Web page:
September 8, 2017: Scientific Reports
Dimitra Founda, Mattheos Santamouris
Heat waves (HWs) are recognized as a serious threat for human health worldwide, with urban areas being more vulnerable due to the urban heat island (UHI) effect and population density. Yet, in the climate change context, HWs are becoming more frequent, stronger and longer, which, coupled with intensifying urbanization exacerbates thermal risk for urban residents. Despite the profound impact of this global phenomenon there is no clear consensus so far on possible synergies between UHIs and HWs. The study sheds light on the complex synergies between UHIs and HWs focusing on coastal sites...
September 8, 2017: Scientific Reports
Pierre-François Lory, Stéphane Pailhès, Valentina M Giordano, Holger Euchner, Hong Duong Nguyen, Reiner Ramlau, Horst Borrmann, Marcus Schmidt, Michael Baitinger, Matthias Ikeda, Petr Tomeš, Marek Mihalkovič, Céline Allio, Mark Robert Johnson, Helmut Schober, Yvan Sidis, Frédéric Bourdarot, Louis Pierre Regnault, Jacques Ollivier, Silke Paschen, Yuri Grin, Marc de Boissieu
Engineering lattice thermal conductivity requires to control the heat carried by atomic vibration waves, the phonons. The key parameter for quantifying it is the phonon lifetime, limiting the travelling distance, whose determination is however at the limits of instrumental capabilities. Here, we show the achievement of a direct quantitative measurement of phonon lifetimes in a single crystal of the clathrate Ba7.81Ge40.67Au5.33, renowned for its puzzling 'glass-like' thermal conductivity. Surprisingly, thermal transport is dominated by acoustic phonons with long lifetimes, travelling over distances of 10 to 100 nm as their wave-vector goes from 0...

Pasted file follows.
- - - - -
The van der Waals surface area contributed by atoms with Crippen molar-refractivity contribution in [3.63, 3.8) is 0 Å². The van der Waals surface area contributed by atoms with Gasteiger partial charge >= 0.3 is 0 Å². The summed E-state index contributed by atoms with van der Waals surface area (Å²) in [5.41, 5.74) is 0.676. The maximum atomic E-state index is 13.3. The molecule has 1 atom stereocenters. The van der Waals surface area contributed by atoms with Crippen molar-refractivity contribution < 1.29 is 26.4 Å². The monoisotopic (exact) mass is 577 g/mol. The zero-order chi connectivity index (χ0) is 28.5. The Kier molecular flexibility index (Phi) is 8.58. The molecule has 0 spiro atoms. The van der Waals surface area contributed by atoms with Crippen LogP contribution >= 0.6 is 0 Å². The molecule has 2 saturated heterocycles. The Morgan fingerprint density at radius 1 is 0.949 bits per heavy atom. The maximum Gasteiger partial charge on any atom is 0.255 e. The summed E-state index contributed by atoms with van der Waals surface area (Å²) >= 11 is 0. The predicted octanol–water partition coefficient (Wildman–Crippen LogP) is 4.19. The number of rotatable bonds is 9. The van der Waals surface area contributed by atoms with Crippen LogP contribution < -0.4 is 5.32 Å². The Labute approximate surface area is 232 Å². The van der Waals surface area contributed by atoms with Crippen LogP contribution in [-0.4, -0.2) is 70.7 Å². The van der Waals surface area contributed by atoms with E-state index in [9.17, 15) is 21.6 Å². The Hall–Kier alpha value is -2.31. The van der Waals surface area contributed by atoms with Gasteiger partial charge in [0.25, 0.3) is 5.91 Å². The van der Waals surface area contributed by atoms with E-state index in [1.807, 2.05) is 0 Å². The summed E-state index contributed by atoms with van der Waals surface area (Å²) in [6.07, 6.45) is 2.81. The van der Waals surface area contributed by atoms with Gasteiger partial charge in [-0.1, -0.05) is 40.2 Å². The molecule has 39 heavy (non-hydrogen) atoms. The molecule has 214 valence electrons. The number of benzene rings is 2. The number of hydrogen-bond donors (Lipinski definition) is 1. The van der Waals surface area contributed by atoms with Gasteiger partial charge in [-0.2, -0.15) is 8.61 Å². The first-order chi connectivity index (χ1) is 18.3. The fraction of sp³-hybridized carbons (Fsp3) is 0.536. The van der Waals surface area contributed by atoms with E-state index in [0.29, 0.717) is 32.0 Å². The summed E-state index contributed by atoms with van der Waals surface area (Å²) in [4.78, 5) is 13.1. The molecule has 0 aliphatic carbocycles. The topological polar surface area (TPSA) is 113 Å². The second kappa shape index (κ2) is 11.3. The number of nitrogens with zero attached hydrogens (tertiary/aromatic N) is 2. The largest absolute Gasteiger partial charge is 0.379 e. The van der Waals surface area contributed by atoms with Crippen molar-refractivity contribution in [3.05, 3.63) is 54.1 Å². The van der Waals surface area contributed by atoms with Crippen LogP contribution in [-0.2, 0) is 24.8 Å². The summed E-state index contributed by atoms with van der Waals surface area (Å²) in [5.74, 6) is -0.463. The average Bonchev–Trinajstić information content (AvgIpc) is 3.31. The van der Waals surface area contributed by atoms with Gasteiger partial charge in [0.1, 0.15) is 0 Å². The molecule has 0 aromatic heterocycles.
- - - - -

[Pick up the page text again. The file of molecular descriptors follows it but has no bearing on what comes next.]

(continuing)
September 8, 2017: Nature Communications
Yuming Guo, Antonio Gasparrini, Ben G Armstrong, Benjawan Tawatsupa, Aurelio Tobias, Eric Lavigne, Micheline de Sousa Zanotti Stagliorio Coelho, Xiaochuan Pan, Ho Kim, Masahiro Hashizume, Yasushi Honda, Yue-Liang Leon Guo, Chang-Fu Wu, Antonella Zanobetti, Joel D Schwartz, Michelle L Bell, Matteo Scortichini, Paola Michelozzi, Kornwipa Punnasiri, Shanshan Li, Linwei Tian, Samuel David Osorio Garcia, Xerxes Seposo, Ala Overcenco, Ariana Zeka, Patrick Goodman, Tran Ngoc Dang, Do Van Dung, Fatemeh Mayvaneh, Paulo Hilario Nascimento Saldiva, Gail Williams, Shilu Tong